RTF, OpenType, macOS
Have you ever tried to use TextEdit to give format to a text? Don’t do it. That’s a job for Pages, the handsome but not-so-full-fledged text processor provided by macOS. However, Pages won’t open RTF files.
That’s what we have:
- Notes app provides a small set of paragraph styles, not character styles. It uses rich (though basic) typographic format without an actual file format.
- TextEdit supports two file formats: plain text and RTF. Setting paragraph styles in it is a pain in the neck. Character styles are non-existent.
- TextEdit isn’t a light version of Pages. As is, it will never be a typesetting application.
- Pages has its own file format and doesn’t support RTF. It treats character styles as a second-rate feature.
- Let’s not talk about assigning a language to a piece of text, something not even Pages does.
- Accessing OpenType features within an RTF file is a functionality that text processors can implement.
A few questions:
- What is RTF providing that prevents macOS from putting an end to its support? Is it only backward compatibility?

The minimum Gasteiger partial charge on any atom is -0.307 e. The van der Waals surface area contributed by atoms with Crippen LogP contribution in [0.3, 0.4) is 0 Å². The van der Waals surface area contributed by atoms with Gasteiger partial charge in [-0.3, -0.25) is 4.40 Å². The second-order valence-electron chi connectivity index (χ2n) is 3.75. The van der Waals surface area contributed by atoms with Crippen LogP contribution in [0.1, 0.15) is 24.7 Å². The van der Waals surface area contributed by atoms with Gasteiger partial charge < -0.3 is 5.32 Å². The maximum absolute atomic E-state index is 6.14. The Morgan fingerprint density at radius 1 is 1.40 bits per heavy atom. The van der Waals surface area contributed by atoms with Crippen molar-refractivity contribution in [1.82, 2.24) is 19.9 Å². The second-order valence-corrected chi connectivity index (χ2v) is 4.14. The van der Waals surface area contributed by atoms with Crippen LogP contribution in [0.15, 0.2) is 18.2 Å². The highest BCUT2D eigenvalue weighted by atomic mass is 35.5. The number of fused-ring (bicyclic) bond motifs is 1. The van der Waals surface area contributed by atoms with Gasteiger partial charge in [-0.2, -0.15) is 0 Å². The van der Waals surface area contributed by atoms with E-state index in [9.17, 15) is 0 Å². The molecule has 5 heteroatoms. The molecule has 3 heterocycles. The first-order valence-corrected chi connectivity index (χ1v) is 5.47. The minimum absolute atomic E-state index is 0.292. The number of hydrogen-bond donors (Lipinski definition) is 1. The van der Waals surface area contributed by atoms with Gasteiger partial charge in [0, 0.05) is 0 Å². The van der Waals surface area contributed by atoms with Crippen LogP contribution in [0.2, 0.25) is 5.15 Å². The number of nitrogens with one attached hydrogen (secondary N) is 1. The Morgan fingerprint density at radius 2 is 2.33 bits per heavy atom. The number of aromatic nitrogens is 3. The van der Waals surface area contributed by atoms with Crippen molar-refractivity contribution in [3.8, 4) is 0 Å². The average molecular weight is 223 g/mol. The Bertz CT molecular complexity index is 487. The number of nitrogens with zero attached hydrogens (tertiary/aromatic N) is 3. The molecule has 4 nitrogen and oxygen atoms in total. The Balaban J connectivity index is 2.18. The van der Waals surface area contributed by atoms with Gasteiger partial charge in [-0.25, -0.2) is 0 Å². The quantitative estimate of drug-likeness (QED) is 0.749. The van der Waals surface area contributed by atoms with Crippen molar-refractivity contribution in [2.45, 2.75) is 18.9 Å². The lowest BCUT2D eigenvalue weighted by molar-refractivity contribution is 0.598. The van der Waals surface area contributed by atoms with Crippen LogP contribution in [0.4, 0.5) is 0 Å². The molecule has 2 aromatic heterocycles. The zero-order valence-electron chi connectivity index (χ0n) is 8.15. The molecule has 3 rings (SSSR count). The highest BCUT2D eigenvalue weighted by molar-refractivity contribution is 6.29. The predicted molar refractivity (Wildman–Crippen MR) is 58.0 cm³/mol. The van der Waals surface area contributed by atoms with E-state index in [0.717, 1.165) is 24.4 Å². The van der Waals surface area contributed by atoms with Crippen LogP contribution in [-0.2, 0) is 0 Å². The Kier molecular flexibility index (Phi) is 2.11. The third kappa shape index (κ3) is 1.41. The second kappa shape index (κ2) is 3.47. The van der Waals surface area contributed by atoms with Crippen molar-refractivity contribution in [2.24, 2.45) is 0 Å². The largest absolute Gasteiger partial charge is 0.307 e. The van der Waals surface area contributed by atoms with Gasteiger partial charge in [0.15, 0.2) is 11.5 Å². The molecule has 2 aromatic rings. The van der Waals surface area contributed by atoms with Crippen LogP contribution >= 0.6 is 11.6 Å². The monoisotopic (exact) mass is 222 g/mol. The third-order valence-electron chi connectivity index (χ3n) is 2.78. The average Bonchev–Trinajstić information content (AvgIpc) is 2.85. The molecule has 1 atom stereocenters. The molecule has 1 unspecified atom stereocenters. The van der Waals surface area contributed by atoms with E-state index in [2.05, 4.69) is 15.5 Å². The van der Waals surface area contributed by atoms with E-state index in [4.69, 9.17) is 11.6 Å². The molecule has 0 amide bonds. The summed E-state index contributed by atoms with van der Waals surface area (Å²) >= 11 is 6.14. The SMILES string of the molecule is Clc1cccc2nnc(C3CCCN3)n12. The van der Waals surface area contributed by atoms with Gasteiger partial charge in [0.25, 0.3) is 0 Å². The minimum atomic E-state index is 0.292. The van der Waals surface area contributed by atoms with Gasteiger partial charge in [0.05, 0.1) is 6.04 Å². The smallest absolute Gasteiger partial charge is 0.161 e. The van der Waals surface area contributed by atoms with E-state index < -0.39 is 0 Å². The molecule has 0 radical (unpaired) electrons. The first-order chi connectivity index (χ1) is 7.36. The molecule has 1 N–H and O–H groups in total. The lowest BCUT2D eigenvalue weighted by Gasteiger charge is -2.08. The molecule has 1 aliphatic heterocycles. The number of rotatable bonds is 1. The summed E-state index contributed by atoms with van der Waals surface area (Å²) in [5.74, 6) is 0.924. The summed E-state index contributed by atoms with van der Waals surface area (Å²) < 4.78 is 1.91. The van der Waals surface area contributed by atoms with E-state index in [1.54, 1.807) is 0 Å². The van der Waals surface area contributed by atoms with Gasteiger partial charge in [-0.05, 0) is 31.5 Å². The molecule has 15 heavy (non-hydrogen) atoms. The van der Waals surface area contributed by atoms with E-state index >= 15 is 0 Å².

- Independently of file formats, given that macOS fully covers OpenType, why don’t we have (see the image above) a better access to proper super- and subscripts, fractions, alignment to all caps and to small caps, and even the choice of modern and oldstyle figures? (that is, instead of a five-level menu: Format > Font > Show Fonts > [dented button] > Typography).
- What’s hampering the implementation of better text formatting in all those applications which rely on the operative system to render the available typographic features (Scrivener, mindmapping apps, outliners…)?
Paradoxically, at present, the best text processor in the Mac environment (not in the category of page-layout applications) uses the RTF file format to run. It’s called Nisus Writer Pro.